With fixed filters the viewfinder is so dark that I cannot compose without removing the filter. And taking filters on and off takes precious time (which I may not have when photographing people) and sometimes I accidently change the zoom or focus settings, which ruins the shot.
With the Vari-ND I can dial the filter open, compose, and then close the filter down to shoot. I can do this very quickly which is critical.
The Vari-ND filter is the one piece of equipment that allowed me to photograph the ghosts at Auschwitz-Birkenau.
If had I visited the camps armed only with my fixed ND filters, I could not have created these images.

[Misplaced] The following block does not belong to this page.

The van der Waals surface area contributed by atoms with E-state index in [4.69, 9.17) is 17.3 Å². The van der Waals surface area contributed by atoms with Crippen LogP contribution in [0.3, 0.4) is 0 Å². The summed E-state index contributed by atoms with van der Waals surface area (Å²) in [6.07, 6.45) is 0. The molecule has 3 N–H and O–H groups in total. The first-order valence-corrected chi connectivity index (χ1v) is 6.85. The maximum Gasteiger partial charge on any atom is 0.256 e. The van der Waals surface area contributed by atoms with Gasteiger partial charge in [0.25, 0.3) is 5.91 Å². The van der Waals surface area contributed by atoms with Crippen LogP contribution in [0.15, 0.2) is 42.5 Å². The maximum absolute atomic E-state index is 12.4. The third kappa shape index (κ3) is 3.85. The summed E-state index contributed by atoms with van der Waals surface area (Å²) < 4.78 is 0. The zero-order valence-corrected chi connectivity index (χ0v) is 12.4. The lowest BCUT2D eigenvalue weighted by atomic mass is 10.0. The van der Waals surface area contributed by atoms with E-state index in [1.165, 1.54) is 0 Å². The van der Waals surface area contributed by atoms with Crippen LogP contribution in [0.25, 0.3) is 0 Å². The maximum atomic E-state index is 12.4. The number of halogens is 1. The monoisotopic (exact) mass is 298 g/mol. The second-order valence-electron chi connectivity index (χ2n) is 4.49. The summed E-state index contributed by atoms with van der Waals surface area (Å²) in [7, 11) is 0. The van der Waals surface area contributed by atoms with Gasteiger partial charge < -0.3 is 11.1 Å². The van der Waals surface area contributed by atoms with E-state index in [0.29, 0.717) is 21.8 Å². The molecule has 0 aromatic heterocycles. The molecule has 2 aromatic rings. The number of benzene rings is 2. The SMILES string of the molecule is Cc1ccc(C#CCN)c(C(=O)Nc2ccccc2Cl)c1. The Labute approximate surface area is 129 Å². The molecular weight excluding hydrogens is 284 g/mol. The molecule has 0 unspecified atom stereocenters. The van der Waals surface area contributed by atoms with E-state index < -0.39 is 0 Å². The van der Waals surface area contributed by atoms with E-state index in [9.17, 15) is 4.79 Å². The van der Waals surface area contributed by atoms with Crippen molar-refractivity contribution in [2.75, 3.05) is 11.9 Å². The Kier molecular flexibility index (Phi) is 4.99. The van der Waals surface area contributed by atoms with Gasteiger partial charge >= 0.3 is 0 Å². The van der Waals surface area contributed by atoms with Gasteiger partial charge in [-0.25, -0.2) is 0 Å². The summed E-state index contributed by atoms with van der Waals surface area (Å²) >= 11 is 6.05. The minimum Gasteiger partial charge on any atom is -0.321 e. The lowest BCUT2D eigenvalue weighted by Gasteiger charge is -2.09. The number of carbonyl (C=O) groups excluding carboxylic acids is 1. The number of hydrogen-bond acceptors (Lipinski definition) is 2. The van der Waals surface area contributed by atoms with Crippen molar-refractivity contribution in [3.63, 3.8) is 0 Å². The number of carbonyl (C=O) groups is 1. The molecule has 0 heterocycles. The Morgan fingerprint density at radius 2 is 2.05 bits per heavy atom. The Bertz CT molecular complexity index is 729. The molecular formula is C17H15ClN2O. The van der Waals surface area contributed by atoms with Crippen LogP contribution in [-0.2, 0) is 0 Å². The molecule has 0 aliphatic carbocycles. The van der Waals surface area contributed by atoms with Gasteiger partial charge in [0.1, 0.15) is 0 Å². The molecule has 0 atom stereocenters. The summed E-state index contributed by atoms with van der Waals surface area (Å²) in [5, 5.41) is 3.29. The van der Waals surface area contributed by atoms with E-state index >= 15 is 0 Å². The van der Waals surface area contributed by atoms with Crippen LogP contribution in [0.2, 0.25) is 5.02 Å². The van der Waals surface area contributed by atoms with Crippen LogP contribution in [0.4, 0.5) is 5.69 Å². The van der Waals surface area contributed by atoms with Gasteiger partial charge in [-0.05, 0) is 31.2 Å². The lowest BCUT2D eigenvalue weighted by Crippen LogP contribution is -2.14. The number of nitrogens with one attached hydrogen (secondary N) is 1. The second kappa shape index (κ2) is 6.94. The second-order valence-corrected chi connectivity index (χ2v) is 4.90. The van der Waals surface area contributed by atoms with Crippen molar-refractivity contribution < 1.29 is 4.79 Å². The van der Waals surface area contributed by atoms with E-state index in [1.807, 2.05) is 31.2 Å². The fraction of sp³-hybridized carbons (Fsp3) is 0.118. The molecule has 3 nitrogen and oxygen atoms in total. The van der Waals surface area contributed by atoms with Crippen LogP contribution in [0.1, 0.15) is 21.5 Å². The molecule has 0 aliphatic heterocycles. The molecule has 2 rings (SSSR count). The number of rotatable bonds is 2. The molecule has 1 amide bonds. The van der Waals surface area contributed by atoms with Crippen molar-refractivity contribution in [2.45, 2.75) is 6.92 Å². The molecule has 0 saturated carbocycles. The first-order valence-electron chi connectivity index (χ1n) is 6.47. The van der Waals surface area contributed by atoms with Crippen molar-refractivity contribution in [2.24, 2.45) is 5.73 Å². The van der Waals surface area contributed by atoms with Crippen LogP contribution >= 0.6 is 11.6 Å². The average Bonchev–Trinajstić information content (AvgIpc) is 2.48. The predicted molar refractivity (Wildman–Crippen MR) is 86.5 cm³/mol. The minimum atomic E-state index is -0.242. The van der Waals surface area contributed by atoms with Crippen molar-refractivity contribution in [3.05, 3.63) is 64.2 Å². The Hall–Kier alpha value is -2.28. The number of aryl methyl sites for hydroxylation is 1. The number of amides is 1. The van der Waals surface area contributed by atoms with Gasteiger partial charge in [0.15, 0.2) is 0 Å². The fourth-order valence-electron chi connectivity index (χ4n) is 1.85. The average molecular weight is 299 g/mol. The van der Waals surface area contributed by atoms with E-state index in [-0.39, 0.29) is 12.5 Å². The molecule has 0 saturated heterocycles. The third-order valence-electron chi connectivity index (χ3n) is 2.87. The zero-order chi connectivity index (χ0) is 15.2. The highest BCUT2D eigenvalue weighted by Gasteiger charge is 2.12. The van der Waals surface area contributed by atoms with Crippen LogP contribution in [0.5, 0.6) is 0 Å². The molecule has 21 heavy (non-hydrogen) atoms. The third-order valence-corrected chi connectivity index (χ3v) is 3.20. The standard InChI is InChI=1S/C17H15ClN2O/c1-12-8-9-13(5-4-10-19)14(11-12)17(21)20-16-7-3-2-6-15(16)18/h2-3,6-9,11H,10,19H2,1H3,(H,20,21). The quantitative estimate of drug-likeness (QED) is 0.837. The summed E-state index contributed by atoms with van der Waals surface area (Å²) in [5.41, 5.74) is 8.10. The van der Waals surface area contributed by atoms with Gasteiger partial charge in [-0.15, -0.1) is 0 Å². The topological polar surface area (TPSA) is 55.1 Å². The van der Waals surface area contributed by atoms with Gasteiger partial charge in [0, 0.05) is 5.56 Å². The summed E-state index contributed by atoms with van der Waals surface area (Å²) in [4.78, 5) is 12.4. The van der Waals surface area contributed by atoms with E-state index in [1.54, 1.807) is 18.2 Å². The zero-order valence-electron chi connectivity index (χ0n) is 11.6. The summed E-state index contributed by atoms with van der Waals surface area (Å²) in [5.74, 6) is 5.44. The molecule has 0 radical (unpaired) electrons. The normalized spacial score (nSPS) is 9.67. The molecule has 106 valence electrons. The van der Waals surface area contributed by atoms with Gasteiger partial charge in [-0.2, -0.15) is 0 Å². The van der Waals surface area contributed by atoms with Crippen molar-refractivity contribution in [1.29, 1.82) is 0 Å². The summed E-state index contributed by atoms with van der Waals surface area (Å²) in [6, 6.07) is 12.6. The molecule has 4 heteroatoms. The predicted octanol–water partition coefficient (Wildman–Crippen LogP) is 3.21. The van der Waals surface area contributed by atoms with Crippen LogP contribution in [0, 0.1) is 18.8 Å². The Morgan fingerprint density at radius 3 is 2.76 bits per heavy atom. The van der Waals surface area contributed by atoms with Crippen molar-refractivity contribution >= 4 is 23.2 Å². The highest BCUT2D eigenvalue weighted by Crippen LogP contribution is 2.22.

Now some of you looking at this list of filters might be thinking: everyone has heard of a 5 and 10 stop…but a 15 and 20???
Yes! Singh-Ray offers a 5, 10 and 15 stop filter and then they built a 20 stop filter for me (which I think they’ll be offering to the public before long).
Why would I want a 20 stop filter? Because it allows me to get an 8 and 16 minute exposure in bright daylight, and now I don’t have to stack to get it! Stacking creates some serious vignetting when shooting wide, here’s a before-and-after of a two stacked filter shot to illustrate:
Being able to go from 5 to 20 stops without stacking is a huge deal for me.
I hope this doesn’t sound like a commercial for Singh-Ray because it’s not, but it is an honest plug. I’ve long depended on Singh-Ray’s filters, they are top quality and the customer service is unbeatable.